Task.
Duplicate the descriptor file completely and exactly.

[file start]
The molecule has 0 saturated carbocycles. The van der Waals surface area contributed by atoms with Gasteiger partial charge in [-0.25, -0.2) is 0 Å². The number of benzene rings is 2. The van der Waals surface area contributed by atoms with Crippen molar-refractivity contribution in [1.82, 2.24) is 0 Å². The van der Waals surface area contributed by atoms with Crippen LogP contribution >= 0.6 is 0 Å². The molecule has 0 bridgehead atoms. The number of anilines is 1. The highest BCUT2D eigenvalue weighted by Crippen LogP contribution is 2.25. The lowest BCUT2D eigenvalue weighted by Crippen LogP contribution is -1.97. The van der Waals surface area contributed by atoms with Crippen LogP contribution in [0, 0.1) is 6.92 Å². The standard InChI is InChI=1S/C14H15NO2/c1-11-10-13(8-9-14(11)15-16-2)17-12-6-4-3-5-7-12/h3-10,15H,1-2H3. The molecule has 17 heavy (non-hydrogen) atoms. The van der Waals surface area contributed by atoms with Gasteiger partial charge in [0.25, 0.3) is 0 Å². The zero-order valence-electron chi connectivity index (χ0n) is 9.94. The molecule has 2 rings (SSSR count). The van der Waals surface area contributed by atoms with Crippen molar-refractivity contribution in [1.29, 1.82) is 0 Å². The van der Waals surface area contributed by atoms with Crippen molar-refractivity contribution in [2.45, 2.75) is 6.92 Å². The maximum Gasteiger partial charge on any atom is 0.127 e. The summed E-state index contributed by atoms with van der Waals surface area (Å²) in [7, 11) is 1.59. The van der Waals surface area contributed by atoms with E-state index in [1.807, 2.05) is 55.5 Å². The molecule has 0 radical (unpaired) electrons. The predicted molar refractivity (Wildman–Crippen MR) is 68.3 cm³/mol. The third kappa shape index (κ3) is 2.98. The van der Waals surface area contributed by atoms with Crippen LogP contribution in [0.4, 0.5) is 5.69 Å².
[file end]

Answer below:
The molecule has 0 saturated carbocycles. The van der Waals surface area contributed by atoms with Gasteiger partial charge in [-0.25, -0.2) is 0 Å². The number of benzene rings is 2. The van der Waals surface area contributed by atoms with Crippen molar-refractivity contribution in [1.82, 2.24) is 0 Å². The van der Waals surface area contributed by atoms with Crippen LogP contribution >= 0.6 is 0 Å². The molecule has 0 bridgehead atoms. The number of anilines is 1. The highest BCUT2D eigenvalue weighted by Crippen LogP contribution is 2.25. The lowest BCUT2D eigenvalue weighted by Crippen LogP contribution is -1.97. The van der Waals surface area contributed by atoms with Crippen LogP contribution in [0, 0.1) is 6.92 Å². The standard InChI is InChI=1S/C14H15NO2/c1-11-10-13(8-9-14(11)15-16-2)17-12-6-4-3-5-7-12/h3-10,15H,1-2H3. The molecule has 17 heavy (non-hydrogen) atoms. The van der Waals surface area contributed by atoms with Gasteiger partial charge in [0.25, 0.3) is 0 Å². The zero-order valence-electron chi connectivity index (χ0n) is 9.94. The molecule has 2 rings (SSSR count). The van der Waals surface area contributed by atoms with Crippen molar-refractivity contribution in [1.29, 1.82) is 0 Å². The van der Waals surface area contributed by atoms with Crippen molar-refractivity contribution in [2.45, 2.75) is 6.92 Å². The maximum Gasteiger partial charge on any atom is 0.127 e. The summed E-state index contributed by atoms with van der Waals surface area (Å²) in [7, 11) is 1.59. The van der Waals surface area contributed by atoms with E-state index in [1.807, 2.05) is 55.5 Å². The molecule has 0 radical (unpaired) electrons. The predicted molar refractivity (Wildman–Crippen MR) is 68.3 cm³/mol. The third kappa shape index (κ3) is 2.98. The van der Waals surface area contributed by atoms with Crippen LogP contribution in [0.4, 0.5) is 5.69 Å².